The Bible indicates that salvation can refer to man being protected from sinning before the fact:
“Now to him who is able to preserve you without sin (to keep you from sin), and to present you spotless (Immaculate) before the presence of his glory with exceeding joy, in the coming of our Lord Jesus Christ,To the only God our Saviour through Jesus Christ our Lord, be glory and magnificence, empire and power, before all ages, and now, and for all ages of ages. Amen.” (Jude 24-25)
Six hundred years ago, the great Franciscan theologian Duns Scotus explained that falling into sin could be likened to a man approaching unaware a deep ditch. If he falls into the ditch, he needs someone to lower a rope and save him. But if someone were to warn him of the danger ahead, preventing the man from falling into the ditch at all, he would be saved from falling in the first place. Likewise, Mary was saved from sin by receiving the grace to be preserved from it. But she was still saved.
But what about “all have sinned” (Romans 3:23) and “if any man says he has no sin he is a liar and the truth is not in him” (1 John 1:8)? Wouldn’t “all” and “any man” include Mary? On the surface, this sounds reasonable. But this way of thinking carried to its logical conclusion would list Jesus Christ in the company of sinners as well. No faithful Christian would dare say that. Yet no Christian can deny the plain texts of Scripture declaring Christ’s full humanity either. Thus, to take 1 John 1:8 in a strict, literal sense would apply “any man” to Jesus as well.
The truth is Jesus Christ was an exception to Romans 3:23 and 1 John 1:8. And the Bible tells us he was in Hebrews 4:15: “but one tempted in all things like as we are, without sin.”
Both Romans 3:23 and 1 John 1:9 deal with personal rather than original sin.
(Romans 5 deals with original sin.) First John 1:8 obviously refers to personal sin because in the very next verse, John tells us, “If we confess our sins”. We do not confess original sin; we confess personal sins.
The context of Romans 3:23 makes clear that it too refers to personal sin. Romans 3:10-14 “As it is written: There is not any man just. There is none that understandeth, there is none that seeketh after God. All have turned out of the way; they are become unprofitable together: there is none that doth good, there is not so much as one. Their throat is an open sepulchre; with their tongues they have dealt deceitfully. The venom of asps is under their lips. Whose mouth is full of cursing and bitterness:”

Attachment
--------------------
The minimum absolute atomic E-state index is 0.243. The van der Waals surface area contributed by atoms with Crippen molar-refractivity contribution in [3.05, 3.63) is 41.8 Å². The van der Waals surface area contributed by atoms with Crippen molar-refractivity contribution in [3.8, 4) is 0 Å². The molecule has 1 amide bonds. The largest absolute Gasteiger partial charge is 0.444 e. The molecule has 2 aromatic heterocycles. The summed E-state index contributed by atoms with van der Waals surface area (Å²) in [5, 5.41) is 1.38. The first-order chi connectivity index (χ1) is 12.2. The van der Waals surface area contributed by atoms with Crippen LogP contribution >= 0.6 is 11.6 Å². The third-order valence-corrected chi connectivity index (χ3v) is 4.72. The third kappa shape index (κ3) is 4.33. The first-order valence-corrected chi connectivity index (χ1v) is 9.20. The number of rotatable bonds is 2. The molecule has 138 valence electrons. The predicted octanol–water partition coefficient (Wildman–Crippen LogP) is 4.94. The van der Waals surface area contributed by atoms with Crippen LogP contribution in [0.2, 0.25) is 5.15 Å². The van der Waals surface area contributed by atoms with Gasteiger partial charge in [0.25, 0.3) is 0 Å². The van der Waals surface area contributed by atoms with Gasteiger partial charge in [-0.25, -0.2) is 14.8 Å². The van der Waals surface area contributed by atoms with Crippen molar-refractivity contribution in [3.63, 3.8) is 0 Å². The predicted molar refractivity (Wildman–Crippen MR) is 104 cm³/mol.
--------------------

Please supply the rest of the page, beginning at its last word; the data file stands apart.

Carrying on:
Original sin is not something we do; it is something we’ve inherited.
Still, how do we know Mary is an exception to the norm of “all have sinned?” And more specifically, is there biblical support for this claim? Yes, there is much biblical support.
In Luke 1:28-30 we read: “And the angel being come in, said unto her: Hail, full of grace, the Lord is with thee: blessed art thou among women. Who having heard, was troubled at his saying, and thought with herself what manner of salutation this should be. And the angel said to her: Fear not, Mary, for thou hast found grace with God.”
The truth is, according to Mary herself, this was no common greeting. The text reveals Mary to have been “greatly troubled at the saying and considered in her mind what manner of salutation this might be” (Luke 1:29). What was it about this greeting that was so uncommon for Mary to react this way? We can consider at least two key aspects.
First, according to biblical scholars, the angel did more than simply greet Mary. The angel actually communicated a new name or title to her. In Greek, the greeting was chairō, “Hail, full of grace.” Generally speaking, when one greeted another with chairō, a name or title would be found in the immediate context. “Hail, king of the Jews” in John 19:3 and “Claudias Lysias, to his Excellency the governor Felix, greeting” (Acts 23:26) are two biblical examples of this. The fact that the angel replaces Mary’s name in the greeting with “full of grace” was anything but common. This would be analogous to me speaking to one of the Geek squad members at Best Buy, and saying, “Hello, he who fixes computers.” In Hebrew culture, names and name changes tell us something permanent about the character and calling of the one named. Just recall the name changes of Abram to Abraham (from “father” to “father of the multitudes”) in Genesis 17:5, Sarai to Sarah (“my princess” to “princess”), in Genesis 17:15 and Jacob to Israel (“supplanter” to “he who prevails with God”) in Genesis 32:28.